My man Ernie Els shows he still has the engine in Munich’s BMW
Wladimir Klitschko seemed to be having trouble getting his ball out of the hole; after he eventually got it into the hole. He looked at me with a disarming grin and said “eets my hand, eets too big to fit in hole”
The working holiday atmosphere continued through the normally laborious pro-am.
I noticed Klitschko seemed to be having trouble getting his ball out of the hole; after he eventually got it into the hole. He looked at me with a disarming grin and said “eets my hand, eets too big to fit in hole”.
He had to retrieve his ball with his index and middle finger to avoid ripping the hole out with what could only be described as a shovel hand.
With temperatures well into the 30s and the infectious affability of our pro-am partners, what can be often a difficult day turned out to be relaxing and enjoyable. What a great start for the tournament ahead.
Ernie had not played the Eichenried course for some years and there had been changes made since either of us had been there. Despite the course being toughened up Ernie suggested that with good golf the course could yield a low round. He was right and of course it was Els himself, with flawless golf and excellent putting, who posted the low round of the week, 63, the next morning.
It seems to be particularly difficult to follow a very low round with a good one. Ernie managed to score six shots worse than his opener which was very acceptable despite some almost rookie errors by the South African’s own admission.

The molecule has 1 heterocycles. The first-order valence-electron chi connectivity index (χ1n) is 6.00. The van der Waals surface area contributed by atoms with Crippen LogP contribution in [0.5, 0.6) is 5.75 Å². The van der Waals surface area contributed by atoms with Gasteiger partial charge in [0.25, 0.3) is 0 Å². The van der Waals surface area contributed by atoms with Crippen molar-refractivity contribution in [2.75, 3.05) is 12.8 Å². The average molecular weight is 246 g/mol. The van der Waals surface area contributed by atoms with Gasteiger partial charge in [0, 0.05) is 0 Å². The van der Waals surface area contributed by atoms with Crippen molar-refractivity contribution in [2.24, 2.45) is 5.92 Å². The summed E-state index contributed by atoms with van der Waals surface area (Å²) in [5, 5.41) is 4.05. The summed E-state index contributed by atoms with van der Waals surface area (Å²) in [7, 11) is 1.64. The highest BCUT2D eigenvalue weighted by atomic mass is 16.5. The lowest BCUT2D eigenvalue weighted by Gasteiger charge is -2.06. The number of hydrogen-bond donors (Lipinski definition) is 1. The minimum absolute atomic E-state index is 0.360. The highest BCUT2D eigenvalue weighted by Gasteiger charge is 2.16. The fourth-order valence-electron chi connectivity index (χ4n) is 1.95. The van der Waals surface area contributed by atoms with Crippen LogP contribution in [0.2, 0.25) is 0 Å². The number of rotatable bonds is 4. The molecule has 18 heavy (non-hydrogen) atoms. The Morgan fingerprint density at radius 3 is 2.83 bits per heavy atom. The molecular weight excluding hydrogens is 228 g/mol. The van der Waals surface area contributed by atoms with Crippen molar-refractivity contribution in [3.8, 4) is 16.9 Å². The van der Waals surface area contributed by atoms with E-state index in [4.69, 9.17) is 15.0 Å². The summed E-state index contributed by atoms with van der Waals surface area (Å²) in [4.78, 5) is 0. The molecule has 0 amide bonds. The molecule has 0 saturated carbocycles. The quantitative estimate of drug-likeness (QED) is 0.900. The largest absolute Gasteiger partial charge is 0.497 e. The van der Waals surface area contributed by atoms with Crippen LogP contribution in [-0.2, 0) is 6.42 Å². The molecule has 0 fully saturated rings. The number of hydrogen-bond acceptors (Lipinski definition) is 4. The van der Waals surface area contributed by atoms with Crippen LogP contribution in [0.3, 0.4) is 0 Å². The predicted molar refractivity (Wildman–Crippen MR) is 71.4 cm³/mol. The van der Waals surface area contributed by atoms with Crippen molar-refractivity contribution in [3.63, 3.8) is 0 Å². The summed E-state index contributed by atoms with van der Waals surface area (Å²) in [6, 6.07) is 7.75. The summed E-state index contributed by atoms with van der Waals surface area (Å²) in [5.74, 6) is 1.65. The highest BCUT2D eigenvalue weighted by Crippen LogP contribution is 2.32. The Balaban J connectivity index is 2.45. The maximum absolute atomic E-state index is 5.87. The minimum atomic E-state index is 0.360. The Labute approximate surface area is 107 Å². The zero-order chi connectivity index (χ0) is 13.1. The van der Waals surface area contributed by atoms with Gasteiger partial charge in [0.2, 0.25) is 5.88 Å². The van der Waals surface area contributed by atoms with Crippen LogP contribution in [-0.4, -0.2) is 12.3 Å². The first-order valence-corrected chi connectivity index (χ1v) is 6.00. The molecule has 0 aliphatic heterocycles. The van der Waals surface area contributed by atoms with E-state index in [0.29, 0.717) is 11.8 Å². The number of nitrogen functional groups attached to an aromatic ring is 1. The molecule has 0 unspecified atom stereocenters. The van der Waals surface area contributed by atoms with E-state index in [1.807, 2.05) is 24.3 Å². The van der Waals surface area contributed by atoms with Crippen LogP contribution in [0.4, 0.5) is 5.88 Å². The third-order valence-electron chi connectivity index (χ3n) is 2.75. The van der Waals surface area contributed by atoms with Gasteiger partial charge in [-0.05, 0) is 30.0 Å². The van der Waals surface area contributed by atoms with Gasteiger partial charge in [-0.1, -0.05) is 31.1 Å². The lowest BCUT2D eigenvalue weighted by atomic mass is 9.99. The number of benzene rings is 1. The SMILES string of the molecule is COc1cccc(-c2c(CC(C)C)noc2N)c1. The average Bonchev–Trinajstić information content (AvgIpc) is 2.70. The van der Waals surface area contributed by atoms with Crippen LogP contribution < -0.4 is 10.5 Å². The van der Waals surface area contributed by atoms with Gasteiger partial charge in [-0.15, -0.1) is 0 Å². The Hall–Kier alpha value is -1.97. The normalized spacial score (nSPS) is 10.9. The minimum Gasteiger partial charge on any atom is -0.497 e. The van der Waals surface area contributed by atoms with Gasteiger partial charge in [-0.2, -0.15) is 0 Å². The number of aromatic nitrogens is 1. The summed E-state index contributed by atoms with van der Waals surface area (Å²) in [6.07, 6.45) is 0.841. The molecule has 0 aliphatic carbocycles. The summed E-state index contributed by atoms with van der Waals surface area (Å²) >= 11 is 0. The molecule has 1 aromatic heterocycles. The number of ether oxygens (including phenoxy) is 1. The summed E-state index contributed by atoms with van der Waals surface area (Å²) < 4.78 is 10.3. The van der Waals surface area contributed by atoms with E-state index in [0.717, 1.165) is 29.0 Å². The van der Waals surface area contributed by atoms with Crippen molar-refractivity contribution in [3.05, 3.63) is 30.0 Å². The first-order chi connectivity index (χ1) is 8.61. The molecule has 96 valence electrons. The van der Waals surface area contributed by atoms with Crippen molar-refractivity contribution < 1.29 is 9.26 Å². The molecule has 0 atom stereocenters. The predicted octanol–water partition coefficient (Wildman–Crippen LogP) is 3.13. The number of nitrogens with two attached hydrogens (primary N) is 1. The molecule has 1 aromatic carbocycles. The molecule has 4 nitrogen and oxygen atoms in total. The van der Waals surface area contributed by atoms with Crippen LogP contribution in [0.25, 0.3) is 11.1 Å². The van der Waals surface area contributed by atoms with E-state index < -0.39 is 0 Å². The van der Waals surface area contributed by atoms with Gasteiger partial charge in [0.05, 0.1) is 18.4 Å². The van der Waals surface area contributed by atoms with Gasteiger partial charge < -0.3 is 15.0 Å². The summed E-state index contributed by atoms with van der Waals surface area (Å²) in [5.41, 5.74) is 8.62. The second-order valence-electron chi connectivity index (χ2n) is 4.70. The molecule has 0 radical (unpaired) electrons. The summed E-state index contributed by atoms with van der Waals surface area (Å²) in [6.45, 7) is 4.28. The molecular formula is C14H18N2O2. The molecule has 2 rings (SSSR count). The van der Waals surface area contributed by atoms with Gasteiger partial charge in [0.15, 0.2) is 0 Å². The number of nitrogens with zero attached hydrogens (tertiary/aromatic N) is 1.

The celebration of the 25th anniversary of the BMW tournament took place that night with virtually all guests donning traditional Bavaria attire. Golfers finally got to wear shorts at a tournament, even if they were Lederhosen.
There are countless key moments over the four rounds of a victorious event; putts holed and decisive up and downs, but there were two shots that the master golfer Els played, both of them on the same hole, that made a deep impression on me, a seasoned bagman.
On 14 on Friday Ernie hit his tee shot in the left rough under a tree. He had over 200 yards to the pin and he had to keep his shot under trees ahead of him, bend around another tree, skip a greenside bunker and release to the pin. He hit his miraculous six iron to 20 feet. An ordinary golfer probably wouldn’t even have attempted the shot.
On the same hole on Sunday he hit his drive in virtually the same position. It was the toughest drive on the course and left was the side to miss the fairway on. He executed the same type of shot with a four iron, hitting it even closer to the pin.
Naturally Ernie Els is a very talented golfer, he is hugely experienced and has enjoyed a long and very successful career. But you don’t continue to win and perform at the highest level in the autumn of your golfing life without desire, application, diligence and constant skill-honing.
Of course the 25th BMW International was not as intense an affair as the US Open that preceded it, but leading an event from start to finish adds stress to your week no matter how relaxed the Zeitgeist. You still need to know how to win. Ernie Els drew on his talent and experience to capture his 78th professional victory in a visually seamless fashion.